Are dividends safe at International Consolidated Airlns Grp SA, Persimmon plc and Petrofac Limited?

IAG British Airways plane
IAG British Airways plane

The airline industry has a reputation for losing investors' money over the long term, thanks to regular cycles of boom and bust.


Some airline investors believe things have changed. They claim that airlines such as International Consolidated Airlines Group (LSE: IAG) have become much more efficient and profitable.

It's certainly true that IAG has generated attractive levels of profit and free cash flow over the last couple of years. The strong momentum is expected to continue this year. Analysts' consensus forecasts suggest IAG's adjusted earnings per share may rise by 48% to EUR1.08 in 2016, putting the stock on a forecast P/E of just 6.3. The airline group is expected to pay a dividend of EUR0.28, giving a prospective yield of 4%.

However, this low P/E concerns me. It suggests that the market is pricing-in a decline in profits over the next few years.

One possible risk is that airlines will struggle to cope if fuel prices start to rise again. All airlines have cut ticket prices to reflect lower fuel costs. If oil's recovery continues, airlines may end up slashing their profit margins in a bid to keep ticket prices low.

IAG is a tempting buy at the moment, but I think profits could peak in the next year or so.

A safer alternative?

It's a similar story in the UK housing market. Persimmon (LSE: PSN) looks reasonably valued on 11 times 2016 forecast earnings and offers a forecast yield of 5.4%.

At the end of 2015, the group had net cash of £570m -- more than one year's profits. In my view, Persimmon's dividend is certain to be safe for the next couple of years. What we don't know is how much longer Persimmon's profits and sales will continue to rise.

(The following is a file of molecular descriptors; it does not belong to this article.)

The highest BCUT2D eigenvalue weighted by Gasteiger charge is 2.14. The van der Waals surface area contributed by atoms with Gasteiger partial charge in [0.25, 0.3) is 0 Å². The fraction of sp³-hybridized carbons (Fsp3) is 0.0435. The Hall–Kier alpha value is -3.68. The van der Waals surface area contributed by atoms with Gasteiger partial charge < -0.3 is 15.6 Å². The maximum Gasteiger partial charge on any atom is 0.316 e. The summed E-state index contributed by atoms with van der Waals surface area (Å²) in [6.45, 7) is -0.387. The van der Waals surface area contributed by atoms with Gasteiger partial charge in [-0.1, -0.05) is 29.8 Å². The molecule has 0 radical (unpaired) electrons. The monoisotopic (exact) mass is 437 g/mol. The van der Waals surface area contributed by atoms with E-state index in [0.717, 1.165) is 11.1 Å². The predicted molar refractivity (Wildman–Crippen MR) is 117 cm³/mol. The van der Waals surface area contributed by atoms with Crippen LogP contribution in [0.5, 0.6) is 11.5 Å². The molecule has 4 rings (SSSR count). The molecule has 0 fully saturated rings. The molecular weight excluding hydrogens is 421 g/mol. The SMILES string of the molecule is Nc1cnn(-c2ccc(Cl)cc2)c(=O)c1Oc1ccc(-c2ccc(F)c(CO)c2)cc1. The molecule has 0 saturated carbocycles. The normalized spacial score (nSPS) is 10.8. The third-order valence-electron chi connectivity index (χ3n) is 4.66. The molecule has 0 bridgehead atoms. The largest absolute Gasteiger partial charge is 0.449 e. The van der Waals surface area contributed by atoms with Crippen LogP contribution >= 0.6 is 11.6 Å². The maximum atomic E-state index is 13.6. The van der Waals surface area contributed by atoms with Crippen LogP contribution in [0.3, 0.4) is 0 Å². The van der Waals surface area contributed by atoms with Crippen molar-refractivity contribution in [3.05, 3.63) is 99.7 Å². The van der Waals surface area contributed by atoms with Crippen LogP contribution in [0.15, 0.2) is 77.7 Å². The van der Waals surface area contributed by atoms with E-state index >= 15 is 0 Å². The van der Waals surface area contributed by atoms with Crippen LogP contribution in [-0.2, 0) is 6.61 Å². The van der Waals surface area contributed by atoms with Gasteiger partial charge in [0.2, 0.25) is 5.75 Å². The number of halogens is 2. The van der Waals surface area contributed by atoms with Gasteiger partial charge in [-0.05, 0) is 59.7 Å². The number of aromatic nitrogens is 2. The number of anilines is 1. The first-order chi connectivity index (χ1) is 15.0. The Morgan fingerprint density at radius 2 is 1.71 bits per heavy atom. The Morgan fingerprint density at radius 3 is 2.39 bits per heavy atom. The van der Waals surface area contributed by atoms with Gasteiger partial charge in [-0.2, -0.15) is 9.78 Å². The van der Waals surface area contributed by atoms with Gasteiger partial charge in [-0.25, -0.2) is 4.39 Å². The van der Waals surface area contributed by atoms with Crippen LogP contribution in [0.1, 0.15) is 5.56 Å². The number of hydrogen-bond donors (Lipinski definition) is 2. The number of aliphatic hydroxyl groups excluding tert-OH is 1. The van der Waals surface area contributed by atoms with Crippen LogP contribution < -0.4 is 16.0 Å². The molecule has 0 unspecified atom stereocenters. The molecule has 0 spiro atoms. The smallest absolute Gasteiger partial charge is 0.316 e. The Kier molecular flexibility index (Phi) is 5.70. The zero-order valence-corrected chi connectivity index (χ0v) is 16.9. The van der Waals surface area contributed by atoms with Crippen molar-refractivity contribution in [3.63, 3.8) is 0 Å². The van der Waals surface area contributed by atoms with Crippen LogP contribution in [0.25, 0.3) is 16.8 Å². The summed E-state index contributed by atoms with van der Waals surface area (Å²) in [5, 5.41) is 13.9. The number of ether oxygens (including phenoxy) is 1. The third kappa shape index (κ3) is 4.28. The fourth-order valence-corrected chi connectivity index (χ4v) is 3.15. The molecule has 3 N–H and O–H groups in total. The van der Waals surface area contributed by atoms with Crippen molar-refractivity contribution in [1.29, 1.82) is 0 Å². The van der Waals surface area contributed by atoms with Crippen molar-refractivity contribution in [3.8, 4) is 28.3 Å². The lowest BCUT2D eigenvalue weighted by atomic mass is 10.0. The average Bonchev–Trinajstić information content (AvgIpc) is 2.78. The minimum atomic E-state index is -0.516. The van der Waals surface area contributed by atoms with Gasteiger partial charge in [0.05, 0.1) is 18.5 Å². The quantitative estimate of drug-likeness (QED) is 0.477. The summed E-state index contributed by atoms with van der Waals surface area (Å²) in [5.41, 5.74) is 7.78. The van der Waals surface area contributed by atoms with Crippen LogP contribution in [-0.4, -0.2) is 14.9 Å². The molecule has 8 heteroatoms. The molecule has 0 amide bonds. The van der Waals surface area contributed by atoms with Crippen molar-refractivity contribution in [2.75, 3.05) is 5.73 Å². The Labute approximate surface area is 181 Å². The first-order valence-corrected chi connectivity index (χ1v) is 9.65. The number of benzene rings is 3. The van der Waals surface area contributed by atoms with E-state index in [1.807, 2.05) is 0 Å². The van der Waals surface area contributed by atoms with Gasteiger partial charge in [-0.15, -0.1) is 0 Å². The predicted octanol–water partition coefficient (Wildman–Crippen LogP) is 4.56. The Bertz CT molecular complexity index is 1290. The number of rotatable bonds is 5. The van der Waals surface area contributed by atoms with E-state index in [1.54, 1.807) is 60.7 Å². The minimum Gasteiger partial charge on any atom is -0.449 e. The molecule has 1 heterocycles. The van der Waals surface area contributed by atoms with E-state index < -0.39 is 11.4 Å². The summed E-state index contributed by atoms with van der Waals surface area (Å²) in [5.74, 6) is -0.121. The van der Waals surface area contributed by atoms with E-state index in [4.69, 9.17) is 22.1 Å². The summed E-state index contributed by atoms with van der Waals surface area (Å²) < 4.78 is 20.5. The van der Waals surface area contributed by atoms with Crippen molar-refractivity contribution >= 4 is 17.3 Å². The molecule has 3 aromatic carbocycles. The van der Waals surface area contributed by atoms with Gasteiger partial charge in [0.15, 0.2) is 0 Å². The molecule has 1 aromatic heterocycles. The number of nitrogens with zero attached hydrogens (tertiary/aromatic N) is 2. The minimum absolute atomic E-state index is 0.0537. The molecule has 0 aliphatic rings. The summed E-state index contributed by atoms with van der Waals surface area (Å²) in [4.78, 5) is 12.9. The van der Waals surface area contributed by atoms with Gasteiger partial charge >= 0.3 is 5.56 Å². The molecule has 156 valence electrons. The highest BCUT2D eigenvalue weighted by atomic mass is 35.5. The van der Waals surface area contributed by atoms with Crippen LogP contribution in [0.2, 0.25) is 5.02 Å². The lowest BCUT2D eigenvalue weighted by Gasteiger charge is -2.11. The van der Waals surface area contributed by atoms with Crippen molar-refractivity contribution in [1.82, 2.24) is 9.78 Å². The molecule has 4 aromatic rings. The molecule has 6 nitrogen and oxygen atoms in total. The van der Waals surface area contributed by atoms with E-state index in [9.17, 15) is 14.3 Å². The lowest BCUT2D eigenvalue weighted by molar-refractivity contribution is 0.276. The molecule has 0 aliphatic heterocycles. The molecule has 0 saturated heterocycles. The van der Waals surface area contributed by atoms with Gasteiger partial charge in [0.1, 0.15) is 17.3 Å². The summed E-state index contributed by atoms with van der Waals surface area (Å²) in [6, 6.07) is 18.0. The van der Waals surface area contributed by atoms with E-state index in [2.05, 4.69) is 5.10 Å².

There's no doubt that demand for new housing is strong. But the firm's rising profits rely on rising sales prices, coupled with low wage inflation and material costs. There's also the question of housing affordability.

The reality is that the UK housing market has been cyclical throughout modern history. I don't' see any reason for this to change. I believe a downturn is inevitable, but timing the market will be very difficult. Persimmon may continue to deliver attractive returns.

For this reason, I rate Persimmon as a hold.

What about oil stocks?

Shares in oil services firm Petrofac (LSE: PFC) have fallen by 21% since 4 March. The big gains that followed the company's annual results on 24 February have now largely disappeared. One reason for this maybe that analysts have cut their 2016 earnings forecasts for the firm by about 10% since February.

Petrofac's falling share price has left the firm's shares trading on a forecast P/E of 9.3, falling to 8.4 for 2017. That looks quite cheap to me. Petrofac doesn't have the same heavy exposure to the US shale sector as some of its peers. It's an essential operations partner for many of its customers.

Petrofac's net debt fell last year to $686m, a level that seems reasonably safe to me. I suspect that the group will maintain its dividend at 65.8 cents per share. This gives an attractive forecast yield of 5.7%. In my view, Petrofac could be worth a closer look.

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Roland Head has no position in any shares mentioned. The Motley Fool UK owns shares of and has recommended Petrofac. We Fools don't all hold the same opinions, but we all believe that considering a diverse range of insights makes us better investors.